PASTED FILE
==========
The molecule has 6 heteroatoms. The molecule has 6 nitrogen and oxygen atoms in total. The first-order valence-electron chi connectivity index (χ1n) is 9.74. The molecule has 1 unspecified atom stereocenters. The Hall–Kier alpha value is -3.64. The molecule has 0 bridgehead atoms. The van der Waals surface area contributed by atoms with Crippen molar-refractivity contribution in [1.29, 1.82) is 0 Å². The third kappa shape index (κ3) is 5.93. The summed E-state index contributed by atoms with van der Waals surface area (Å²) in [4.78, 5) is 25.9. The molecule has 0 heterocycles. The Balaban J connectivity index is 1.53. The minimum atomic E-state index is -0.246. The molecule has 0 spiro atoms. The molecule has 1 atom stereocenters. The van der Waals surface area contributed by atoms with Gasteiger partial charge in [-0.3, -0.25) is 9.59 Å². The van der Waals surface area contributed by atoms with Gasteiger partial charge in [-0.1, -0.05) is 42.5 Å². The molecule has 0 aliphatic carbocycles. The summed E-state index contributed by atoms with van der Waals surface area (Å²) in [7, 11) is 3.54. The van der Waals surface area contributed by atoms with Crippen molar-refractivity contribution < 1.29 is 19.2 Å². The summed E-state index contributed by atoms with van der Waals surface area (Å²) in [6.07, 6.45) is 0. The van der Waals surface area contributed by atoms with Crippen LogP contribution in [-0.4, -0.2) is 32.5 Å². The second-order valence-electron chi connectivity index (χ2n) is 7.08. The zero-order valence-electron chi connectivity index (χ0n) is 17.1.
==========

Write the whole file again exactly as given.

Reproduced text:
The molecule has 6 heteroatoms. The molecule has 6 nitrogen and oxygen atoms in total. The first-order valence-electron chi connectivity index (χ1n) is 9.74. The molecule has 1 unspecified atom stereocenters. The Hall–Kier alpha value is -3.64. The molecule has 0 bridgehead atoms. The van der Waals surface area contributed by atoms with Crippen molar-refractivity contribution in [1.29, 1.82) is 0 Å². The third kappa shape index (κ3) is 5.93. The summed E-state index contributed by atoms with van der Waals surface area (Å²) in [4.78, 5) is 25.9. The molecule has 0 heterocycles. The Balaban J connectivity index is 1.53. The minimum atomic E-state index is -0.246. The molecule has 0 spiro atoms. The molecule has 1 atom stereocenters. The van der Waals surface area contributed by atoms with Gasteiger partial charge in [-0.3, -0.25) is 9.59 Å². The van der Waals surface area contributed by atoms with Gasteiger partial charge in [-0.1, -0.05) is 42.5 Å². The molecule has 0 aliphatic carbocycles. The summed E-state index contributed by atoms with van der Waals surface area (Å²) in [7, 11) is 3.54. The van der Waals surface area contributed by atoms with Crippen molar-refractivity contribution < 1.29 is 19.2 Å². The summed E-state index contributed by atoms with van der Waals surface area (Å²) in [6.07, 6.45) is 0. The van der Waals surface area contributed by atoms with Crippen LogP contribution in [-0.4, -0.2) is 32.5 Å². The second-order valence-electron chi connectivity index (χ2n) is 7.08. The zero-order valence-electron chi connectivity index (χ0n) is 17.1.